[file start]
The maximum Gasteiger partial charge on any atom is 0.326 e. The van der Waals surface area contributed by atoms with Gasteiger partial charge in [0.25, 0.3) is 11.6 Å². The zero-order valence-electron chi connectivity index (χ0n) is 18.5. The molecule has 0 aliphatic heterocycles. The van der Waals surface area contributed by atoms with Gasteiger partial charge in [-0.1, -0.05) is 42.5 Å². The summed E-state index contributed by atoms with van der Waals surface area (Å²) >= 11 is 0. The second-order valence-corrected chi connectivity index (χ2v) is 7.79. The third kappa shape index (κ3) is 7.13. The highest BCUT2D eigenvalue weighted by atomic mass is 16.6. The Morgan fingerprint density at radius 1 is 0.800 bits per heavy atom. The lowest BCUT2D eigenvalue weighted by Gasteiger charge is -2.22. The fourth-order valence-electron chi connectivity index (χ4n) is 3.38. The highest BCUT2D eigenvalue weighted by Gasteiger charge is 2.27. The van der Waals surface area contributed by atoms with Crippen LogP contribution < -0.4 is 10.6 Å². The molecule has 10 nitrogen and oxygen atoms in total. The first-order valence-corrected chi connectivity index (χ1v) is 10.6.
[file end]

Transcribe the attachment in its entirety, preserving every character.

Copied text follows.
The maximum Gasteiger partial charge on any atom is 0.326 e. The van der Waals surface area contributed by atoms with Gasteiger partial charge in [0.25, 0.3) is 11.6 Å². The zero-order valence-electron chi connectivity index (χ0n) is 18.5. The molecule has 0 aliphatic heterocycles. The van der Waals surface area contributed by atoms with Gasteiger partial charge in [-0.1, -0.05) is 42.5 Å². The summed E-state index contributed by atoms with van der Waals surface area (Å²) >= 11 is 0. The second-order valence-corrected chi connectivity index (χ2v) is 7.79. The third kappa shape index (κ3) is 7.13. The highest BCUT2D eigenvalue weighted by atomic mass is 16.6. The Morgan fingerprint density at radius 1 is 0.800 bits per heavy atom. The lowest BCUT2D eigenvalue weighted by Gasteiger charge is -2.22. The fourth-order valence-electron chi connectivity index (χ4n) is 3.38. The highest BCUT2D eigenvalue weighted by Gasteiger charge is 2.27. The van der Waals surface area contributed by atoms with Crippen LogP contribution < -0.4 is 10.6 Å². The molecule has 10 nitrogen and oxygen atoms in total. The first-order valence-corrected chi connectivity index (χ1v) is 10.6.